As I can't shop I usually give (fairly large amounts) of money to my children and grandchildren for Christmas. My children usually thank me in some way or another, but not my grandchildren. Some of my grandchildren live 20 minutes away, a few live 2 hours away (their ages range from 10 to 40). The problem is these grandchildren never come to see me, call me on the phone, not even a Christmas card, birthday card, no thank you notes, no school pictures, no acknowledgement of any kind.
I no longer wish to give money to them. My husband says it will cause a lot of family trouble if I don't but I really don't want to give to them anymore. What should I do?
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The money is yours. Sounds like your grands feel entitled to your money, and that your own children do nothing to convince them otherwise. If my parents gave my kids large sums of money, and my kids were not kissing Grandma's hand, and visiting, and calling, I would smack them myself!
Gifts are gifts, just that and that only. They are not income, payments, dues, etc. People today need to learn to be thankful for what they are given.
Best of luck to you, and hope you can figure out what works for you. As to your husband saying that it will cause problems. It very well may, but that is the recipients' fault, not yours.
This happened to me this year. I didn't realize it because the day was hectic until I laid in bed thinking about the day. I then realized that none of the grandchildren thanked me or my husband for the monetary gifts. My adult children thanked us for their money gift but none of the grandchildren did. I texted my children to let them know about the omission. It is not right and it needs to be addressed. A simple hug and thank you shouldn't be that difficult.
The ungrateful grandchildren are already the problem. The cause has already happened.
I am also tired of sending gifts to ungrateful grandkids who never thank me. Their mom who is divorced from my son is not teaching them to be thankful to me. I have had enough and ready to stop.
You're story is so true to my own grandmother's. She goes through the same thing. I was the only one that thanked her and appreciated things. My other two cousins live 10 min. away and never come to see her, call etc...as well. And they most definitely don't thank her.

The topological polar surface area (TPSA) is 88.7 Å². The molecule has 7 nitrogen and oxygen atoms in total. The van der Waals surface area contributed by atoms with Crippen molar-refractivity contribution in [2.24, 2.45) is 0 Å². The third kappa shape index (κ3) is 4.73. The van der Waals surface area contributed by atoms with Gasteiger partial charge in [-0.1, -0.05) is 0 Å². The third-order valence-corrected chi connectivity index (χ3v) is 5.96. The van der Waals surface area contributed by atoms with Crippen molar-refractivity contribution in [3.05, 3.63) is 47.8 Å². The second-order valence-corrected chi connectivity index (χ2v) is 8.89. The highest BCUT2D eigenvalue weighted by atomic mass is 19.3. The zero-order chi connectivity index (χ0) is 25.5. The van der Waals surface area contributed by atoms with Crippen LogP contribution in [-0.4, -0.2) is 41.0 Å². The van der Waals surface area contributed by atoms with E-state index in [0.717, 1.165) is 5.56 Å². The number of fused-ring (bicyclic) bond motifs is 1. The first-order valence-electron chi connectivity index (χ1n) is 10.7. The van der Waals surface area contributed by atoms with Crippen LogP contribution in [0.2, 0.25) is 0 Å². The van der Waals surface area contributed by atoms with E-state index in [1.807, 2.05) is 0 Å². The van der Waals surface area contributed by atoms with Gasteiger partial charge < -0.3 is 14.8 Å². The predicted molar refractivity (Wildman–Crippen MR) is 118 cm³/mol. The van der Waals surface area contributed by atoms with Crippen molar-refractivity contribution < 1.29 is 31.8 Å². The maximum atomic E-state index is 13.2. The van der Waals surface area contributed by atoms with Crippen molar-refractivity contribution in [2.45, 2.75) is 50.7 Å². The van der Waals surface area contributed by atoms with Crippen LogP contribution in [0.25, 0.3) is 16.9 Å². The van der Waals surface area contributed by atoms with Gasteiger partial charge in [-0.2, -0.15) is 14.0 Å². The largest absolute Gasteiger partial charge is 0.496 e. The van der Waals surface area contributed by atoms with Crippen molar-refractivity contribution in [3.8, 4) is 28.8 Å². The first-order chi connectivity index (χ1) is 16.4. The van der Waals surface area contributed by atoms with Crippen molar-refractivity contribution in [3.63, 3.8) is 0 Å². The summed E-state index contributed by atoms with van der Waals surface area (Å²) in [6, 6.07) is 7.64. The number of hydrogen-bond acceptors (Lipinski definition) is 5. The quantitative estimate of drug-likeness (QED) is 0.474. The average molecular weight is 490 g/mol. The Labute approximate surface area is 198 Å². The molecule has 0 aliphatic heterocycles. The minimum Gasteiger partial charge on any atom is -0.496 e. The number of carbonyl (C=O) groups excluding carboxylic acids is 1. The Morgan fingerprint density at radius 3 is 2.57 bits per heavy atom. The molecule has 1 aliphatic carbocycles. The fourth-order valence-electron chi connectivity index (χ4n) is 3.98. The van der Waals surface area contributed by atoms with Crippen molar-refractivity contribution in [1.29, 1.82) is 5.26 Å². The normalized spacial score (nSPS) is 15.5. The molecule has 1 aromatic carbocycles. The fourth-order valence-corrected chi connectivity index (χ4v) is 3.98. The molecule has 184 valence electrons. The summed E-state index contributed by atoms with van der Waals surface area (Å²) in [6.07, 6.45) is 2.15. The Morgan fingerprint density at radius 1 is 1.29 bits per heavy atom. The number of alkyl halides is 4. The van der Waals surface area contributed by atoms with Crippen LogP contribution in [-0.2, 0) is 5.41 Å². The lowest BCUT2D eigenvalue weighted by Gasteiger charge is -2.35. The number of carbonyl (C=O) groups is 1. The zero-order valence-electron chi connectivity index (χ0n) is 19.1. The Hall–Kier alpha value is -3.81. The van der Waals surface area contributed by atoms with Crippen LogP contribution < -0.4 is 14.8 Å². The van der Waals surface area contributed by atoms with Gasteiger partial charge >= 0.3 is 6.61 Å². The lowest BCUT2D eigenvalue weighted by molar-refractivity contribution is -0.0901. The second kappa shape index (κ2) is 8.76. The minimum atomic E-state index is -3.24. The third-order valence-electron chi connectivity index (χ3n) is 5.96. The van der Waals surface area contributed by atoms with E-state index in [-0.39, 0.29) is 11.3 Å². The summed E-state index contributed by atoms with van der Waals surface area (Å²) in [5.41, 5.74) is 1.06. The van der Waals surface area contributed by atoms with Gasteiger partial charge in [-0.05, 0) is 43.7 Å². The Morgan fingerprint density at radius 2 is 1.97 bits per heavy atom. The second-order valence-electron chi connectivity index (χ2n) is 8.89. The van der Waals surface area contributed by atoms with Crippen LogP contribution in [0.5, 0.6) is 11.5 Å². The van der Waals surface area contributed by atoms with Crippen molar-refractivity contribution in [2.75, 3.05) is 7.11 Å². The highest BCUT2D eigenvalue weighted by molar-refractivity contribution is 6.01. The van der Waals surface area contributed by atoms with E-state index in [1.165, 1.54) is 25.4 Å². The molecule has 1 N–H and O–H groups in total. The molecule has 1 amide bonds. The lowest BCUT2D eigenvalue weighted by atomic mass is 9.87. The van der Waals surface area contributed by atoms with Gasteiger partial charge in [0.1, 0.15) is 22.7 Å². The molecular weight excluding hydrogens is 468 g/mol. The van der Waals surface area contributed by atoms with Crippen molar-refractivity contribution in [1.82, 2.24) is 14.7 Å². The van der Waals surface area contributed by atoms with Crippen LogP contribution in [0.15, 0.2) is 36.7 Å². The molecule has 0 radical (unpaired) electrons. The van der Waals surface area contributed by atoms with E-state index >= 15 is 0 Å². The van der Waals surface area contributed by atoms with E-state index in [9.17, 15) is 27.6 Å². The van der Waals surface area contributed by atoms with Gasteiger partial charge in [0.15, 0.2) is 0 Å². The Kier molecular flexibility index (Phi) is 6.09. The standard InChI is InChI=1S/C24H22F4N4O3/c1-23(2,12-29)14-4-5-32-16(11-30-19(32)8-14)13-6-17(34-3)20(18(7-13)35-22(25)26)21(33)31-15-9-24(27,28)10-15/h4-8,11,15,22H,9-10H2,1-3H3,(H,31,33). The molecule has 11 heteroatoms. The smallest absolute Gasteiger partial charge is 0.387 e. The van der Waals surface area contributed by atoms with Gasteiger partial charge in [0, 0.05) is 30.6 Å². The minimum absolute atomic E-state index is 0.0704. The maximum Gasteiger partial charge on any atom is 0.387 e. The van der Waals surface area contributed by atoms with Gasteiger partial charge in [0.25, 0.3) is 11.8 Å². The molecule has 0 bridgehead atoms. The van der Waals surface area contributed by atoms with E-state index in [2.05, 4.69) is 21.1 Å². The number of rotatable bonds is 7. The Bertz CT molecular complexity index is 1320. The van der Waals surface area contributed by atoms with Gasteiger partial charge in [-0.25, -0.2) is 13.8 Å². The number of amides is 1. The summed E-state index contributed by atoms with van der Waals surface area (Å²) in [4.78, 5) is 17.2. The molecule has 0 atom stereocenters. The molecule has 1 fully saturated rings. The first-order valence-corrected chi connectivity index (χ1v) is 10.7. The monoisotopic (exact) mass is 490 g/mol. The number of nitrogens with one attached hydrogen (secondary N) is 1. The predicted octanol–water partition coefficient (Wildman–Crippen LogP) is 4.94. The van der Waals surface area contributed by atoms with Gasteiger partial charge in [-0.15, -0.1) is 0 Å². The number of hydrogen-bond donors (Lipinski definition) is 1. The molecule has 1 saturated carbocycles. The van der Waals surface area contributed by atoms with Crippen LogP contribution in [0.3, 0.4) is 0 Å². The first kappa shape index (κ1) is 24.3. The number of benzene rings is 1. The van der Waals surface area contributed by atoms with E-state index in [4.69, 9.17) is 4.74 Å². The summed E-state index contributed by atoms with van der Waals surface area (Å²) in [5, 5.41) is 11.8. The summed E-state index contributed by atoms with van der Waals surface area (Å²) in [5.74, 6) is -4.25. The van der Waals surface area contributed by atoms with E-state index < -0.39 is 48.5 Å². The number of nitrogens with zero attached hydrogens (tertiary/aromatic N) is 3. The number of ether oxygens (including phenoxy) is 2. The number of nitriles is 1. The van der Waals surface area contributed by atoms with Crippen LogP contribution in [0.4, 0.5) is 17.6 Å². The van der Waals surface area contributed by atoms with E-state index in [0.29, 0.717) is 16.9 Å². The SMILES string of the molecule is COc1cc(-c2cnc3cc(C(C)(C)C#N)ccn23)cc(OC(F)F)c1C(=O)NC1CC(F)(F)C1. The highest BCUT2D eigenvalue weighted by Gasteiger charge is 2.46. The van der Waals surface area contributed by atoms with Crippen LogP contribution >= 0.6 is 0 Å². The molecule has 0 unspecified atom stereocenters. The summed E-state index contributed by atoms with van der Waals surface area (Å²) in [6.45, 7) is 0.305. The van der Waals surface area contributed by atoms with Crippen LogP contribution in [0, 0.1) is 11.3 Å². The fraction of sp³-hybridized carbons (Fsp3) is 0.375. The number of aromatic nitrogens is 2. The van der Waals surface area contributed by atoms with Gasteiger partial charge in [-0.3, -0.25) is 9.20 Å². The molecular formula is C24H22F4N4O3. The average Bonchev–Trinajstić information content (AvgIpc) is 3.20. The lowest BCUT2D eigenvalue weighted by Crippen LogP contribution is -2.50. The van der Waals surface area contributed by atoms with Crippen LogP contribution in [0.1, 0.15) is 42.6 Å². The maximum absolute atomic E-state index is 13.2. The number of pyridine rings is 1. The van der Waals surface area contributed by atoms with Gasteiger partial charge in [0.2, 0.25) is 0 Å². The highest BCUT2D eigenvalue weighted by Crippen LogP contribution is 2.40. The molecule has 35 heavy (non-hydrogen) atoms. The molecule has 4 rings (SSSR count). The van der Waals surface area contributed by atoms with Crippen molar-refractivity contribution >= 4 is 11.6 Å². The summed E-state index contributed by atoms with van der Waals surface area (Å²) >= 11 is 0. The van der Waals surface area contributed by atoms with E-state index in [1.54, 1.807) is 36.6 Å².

She was tired of giving large sums of money for x-mas without getting a "thank you". So, she starting giving cheap gifts. It's certainly put them in shock. If I were you, I would personally talk to your own children about your grand children's habits. I would just be completely honest and tell them how you feel.
You can't let the kids walk over you and expect to get money from you and snatch it and walk out the door basically! Christmas is about family, and hopefully you can straighten the situation out.
Give the money you would give them to a charity under their name and send them a Christmas card saying that such and such charity is thankful for their giving. When they get in touch with you to complain express how wonderful it is for them to finally get in touch with you and tell themthey should do it again some time under better circumstances.
Gave my grandchildren underwear one year - got their attention! Like the giving to charities with the thanks card for the kids.
There are so many people hurting - financially and emotionally - who would be forever grateful to have someone generous like you in their family. How unfortunate that your grands are so spoiled and ungrateful, but that's their choice, and it's your choice not to continue with the trend they started.
If you donate money to a homeless shelter or other charity of your choice and do so in your grands' names (as "Suntydt" suggested), and you get angry calls (as your husband thinks will come), explain in a matter-of-fact tone that you want to share what you have with those who don't have as much and who would be grateful to receive your gifts. Simple and straightforward.
I read a great hint sometime ago from a mom who said her kids had 3 days to send thank-you notes for their gifts or else they would have to return them! Love the idea, and think the mom did so much to teach her kids some basic manners - which your grands evidently never learned!
Take comfort that you're not alone with this problem, but know that you can - and should - do something about not perpetuating it any longer! Good luck and God bless you for your generosity!
A gift is just that - a gift. There should be no strings attached. No expectations of what you get in return. You give to see the joy it gives to others. If you don't want to give - then don't. The problem lies in your expectations. You cannot change others.